The West strikes back

THE tide appears to be turning for WA with more multinational organisations preferring to base major branch offices here and a greater number of small companies prepared to look eastwards to grow their businesses.

Increasingly, major companies are opting to split Australia into at least three zones, with the Northern Territory, South Australia and WA being run from one head office.

It seems Perth is picking up more than its fair share of the ‘western’ zone head offices, reversing an apparent favouritism for Adelaide – largely due to its proximity to Sydney and Melbourne.

A turning point may have been last year’s takeover bid for Woodside by global oil giant Shell.

One of the big fears, had the takeover been successful, was the potential loss of major decision makers from the WA economy.

Stories of companies shifting their WA management to Adelaide or further east can still be heard, but that news is increasingly balanced with State or national headquarters being moved to Perth – particularly in the oil and gas business as the stature of WA rises.

Plans are afoot to move Shell Australia’s distribution headquarters for WA, NT and SA from Adelaide to Perth. Indeed, Shell Australia’s national chairman Alan Parsley is currently based here.

Labour hire firm Manpower has its head office for both WA and SA based in Perth.

Oil and gas giant Phillips is building its Australian headquarters in West Perth.

The bulk of Phillips’s business in Australia is based in the Timor Sea but it has chosen Perth ahead of the much closer Darwin (see story right).

Perth builder Multiplex is another example of what could be called the reverse branch economy.

Its head office remains in Perth while its branches have spread to every Australian capital, bar Hobart, plus Malaysia, Singapore, United Arab Emirates, New Zealand and the UK.

And other WA players are starting to turn to the larger markets of the eastern states while keeping their head office arrangements in Perth.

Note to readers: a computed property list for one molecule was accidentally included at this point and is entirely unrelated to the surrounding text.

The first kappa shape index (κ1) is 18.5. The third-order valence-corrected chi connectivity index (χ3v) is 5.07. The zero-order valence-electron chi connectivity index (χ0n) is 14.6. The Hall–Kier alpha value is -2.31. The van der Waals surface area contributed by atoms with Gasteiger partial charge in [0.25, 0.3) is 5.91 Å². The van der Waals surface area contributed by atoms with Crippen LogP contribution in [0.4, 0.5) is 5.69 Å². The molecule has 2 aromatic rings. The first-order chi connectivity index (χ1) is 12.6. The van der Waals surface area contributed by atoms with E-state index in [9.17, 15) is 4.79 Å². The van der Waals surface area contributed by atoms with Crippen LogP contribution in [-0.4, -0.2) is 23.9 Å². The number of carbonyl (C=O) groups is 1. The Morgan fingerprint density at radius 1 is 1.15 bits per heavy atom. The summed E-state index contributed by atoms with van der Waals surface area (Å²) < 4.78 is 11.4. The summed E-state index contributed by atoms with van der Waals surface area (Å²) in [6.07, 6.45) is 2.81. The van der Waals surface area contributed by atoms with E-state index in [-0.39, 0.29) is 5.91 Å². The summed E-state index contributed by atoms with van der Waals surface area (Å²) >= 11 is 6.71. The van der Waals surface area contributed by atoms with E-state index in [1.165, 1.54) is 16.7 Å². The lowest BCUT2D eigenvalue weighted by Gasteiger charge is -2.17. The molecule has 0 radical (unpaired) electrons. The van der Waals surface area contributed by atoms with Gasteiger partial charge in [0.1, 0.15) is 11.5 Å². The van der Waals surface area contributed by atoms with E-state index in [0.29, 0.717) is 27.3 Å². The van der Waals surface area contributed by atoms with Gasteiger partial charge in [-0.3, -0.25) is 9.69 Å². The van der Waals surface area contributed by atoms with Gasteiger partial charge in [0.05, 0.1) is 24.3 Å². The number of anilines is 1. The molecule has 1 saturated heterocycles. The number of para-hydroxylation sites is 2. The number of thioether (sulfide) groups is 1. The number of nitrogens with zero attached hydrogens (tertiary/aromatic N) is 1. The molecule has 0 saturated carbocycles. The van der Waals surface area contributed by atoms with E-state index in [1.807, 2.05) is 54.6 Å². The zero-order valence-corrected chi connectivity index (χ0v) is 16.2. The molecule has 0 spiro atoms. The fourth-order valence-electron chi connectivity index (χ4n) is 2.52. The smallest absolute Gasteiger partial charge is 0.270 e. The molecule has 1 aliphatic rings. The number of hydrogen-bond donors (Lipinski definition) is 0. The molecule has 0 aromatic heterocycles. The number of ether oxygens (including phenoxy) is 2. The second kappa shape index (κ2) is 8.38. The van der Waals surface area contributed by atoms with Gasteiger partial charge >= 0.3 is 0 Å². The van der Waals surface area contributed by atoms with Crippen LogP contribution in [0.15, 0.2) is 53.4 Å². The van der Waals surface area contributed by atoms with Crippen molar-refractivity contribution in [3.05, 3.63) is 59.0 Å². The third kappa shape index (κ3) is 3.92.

Lionheart Insurance, a niche player in the automotive insurance industry, is drawing 70 per cent of its turnover from the eastern states.

The company has been targeting the eastern seaboard for the past three years and, after expanding rapidly in New South Wales and Victoria, has turned its attention to Queensland.

Lionheart general manager Laurie Holder said the company was confident of similar successes in the smaller markets of Queensland and SA.

WA-based advertising agency Adlink JLS is building its client base on the east coast.

The agency, ranked sixth in the 2002 WA Business News List of Advertising Agencies, will be opening an office in Melbourne in July and is also picking up clients in Sydney.

Adlink director John Carlson said WA agencies had a price advantage over their competitors in the eastern states.

“In the main we might be 20 per cent to 30 per cent cheaper on most jobs,” he said.

Mr Carlson said about 15 per cent of the agency’s business was coming from the east.

Property developer Cedar Woods opened its Melbourne office in March to support development of the old RAAF base at Laverton in Victoria.

The office boasts one development manager but that could be expanded to a staff of 10 if the development takes off.

Cedar Woods chief executive officer Paul Sadleir said the company had been forced to turn to Melbourne due to the limited opportunities around WA.

“Plus, having the second market gives us greater diversity,” Mr Sadleir said.

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